Real Estate Weekly
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Affordable housing ruling creates opportunity for developers, owners


By  Gary Forshner, Shareholder, Stark & Stark

On March 10, 2015, setting aside the state’s “non-functioning” affordable housing process, the New Jersey Supreme Court issued a ruling removing executive branch oversight and enforcement of low- and moderate-income housing and reclaimed those responsibilities for the courts.

The ruling is the most significant action in the last 30 years of the so-called Mount Laurel doctrine, which held that municipalities must provide their “fair share” of affordable housing.

In many ways, the recent decision turns back the clock to a time when interested parties were permitted to bring builder’s remedy actions against municipalities engaging in exclusionary zoning.

Although generally regarded as unlikely, the Supreme Court continues to invite the Council on Affordable Housing (COAH) to adopt legitimate regulations or the Legislature and Governor to adopt valid legislation, either subject to judicial oversight.


In 1975, the New Jersey Supreme Court found that municipalities are constitutionally obligated to provide a variety and choice of housing for citizens of all income levels, but the ruling had no teeth and little action was taken in response. In1983 the Supreme Court created the “builder’s remedy,” whereby developers were entitled to rezoning and approval for inclusionary development for municipalities found to have engaged in exclusionary zoning. Third Round obligations were to have started in 1999 and provided for a 10 year allocation of affordable housing units. With a16 year delay, the Third Round should apply from 1999 until 2025, a 26 year period of present and unmet need. In addition, municipalities remain subject to unmet prior round obligations.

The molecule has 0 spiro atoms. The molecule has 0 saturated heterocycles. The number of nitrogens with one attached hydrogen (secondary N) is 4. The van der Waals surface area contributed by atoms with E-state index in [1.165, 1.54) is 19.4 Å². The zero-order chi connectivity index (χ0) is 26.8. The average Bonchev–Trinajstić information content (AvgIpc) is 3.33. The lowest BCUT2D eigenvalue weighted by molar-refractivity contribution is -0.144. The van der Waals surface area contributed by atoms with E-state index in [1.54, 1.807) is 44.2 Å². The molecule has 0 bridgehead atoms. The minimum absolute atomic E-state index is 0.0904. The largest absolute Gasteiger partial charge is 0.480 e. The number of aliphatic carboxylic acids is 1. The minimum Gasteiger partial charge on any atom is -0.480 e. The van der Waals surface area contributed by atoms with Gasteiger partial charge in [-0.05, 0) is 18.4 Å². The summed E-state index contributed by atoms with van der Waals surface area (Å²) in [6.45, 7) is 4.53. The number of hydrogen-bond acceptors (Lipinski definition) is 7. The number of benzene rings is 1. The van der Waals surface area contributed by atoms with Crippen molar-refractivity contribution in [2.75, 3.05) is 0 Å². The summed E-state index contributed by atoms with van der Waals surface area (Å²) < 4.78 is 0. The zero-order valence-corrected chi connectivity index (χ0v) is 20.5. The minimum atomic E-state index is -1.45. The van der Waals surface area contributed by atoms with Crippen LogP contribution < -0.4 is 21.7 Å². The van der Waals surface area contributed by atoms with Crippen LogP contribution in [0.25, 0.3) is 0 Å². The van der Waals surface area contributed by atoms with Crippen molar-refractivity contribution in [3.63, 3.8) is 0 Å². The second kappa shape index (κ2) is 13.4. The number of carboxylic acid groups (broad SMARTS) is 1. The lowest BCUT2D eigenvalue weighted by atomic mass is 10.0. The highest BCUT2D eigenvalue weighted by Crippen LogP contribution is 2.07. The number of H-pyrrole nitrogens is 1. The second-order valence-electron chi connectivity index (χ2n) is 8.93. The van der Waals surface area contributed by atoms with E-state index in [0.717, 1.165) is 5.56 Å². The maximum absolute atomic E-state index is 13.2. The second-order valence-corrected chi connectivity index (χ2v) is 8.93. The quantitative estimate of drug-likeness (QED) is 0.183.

The recent Supreme Court ruling labeled COAH as a “moribund” agency that failed to act in a responsible manner. Courts have taken back responsibility to determine affordable housing allocations and how those obligations are to be met by municipalities. Those obligations can be met via 100% affordable housing projects, often undertaken by not-for-profit organizations, with local, state and/or federal grants, loans or tax credits. Alternatively, municipalities can meet their obligations by zoning for inclusionary developments whereby developers set aside a percentage of the new homes for deed restricted affordable housing.

The Supreme Court ruling goes into effect on June 8, opening a 30-day window for municipalities to file declaratory judgment actions seeking a determination of their obligation and approval of a compliant plan.

Affordable housing
The affordable housing ruling is the most significant action in the last 30 years.

 The most critical question for property owners and developers is what they should be doing to respond or react to this game-changing decision.  Most interested municipalities are developing affordable plans now and will file during the 30 day window

Property owners and developers should first identify properties that may be suitable for affordable housing.  Second they should gain control of those properties they do not already own– specifically, developers will want to put the property under contract.

Property owners and developers also need to perform their due diligence on the property to confirm suitability for affordable housing. In other words, does it have the proper infrastructure to support affordable housing, including access to sewer and water?  Does the property have environmental constraints that prevent the development of affordable housing?  Property owners and developers must be able to substantiate that their properties are appropriate for the development of affordable housing.

In addition, municipalities should be put on notice that property owners or developers are interested parties and want to be on the service list and are willing to develop their suitable property for affordable housing. Developers and landowners should offer and, when the opportunity is afforded, sit down with municipal officials to propose their site for affordable housing. Thereafter, depending upon the results of those efforts, the owner/developer should participate in the declaratory judgment actions to be filed to advance their position, either in favor or opposed to the municipal plan.

Despite years of inaction and unconstitutional action by COAH, New Jersey’s municipalities are on notice of the need to submit declaratory judgment actions to establish their affordable housing allocation and obtain court ordered confirmation of their affordable housing plan. Developers and land owners are well-advised to advance or protect their rights to develop appropriate property for affordable housing. For municipalities, land owners and developers, the time to act is now.

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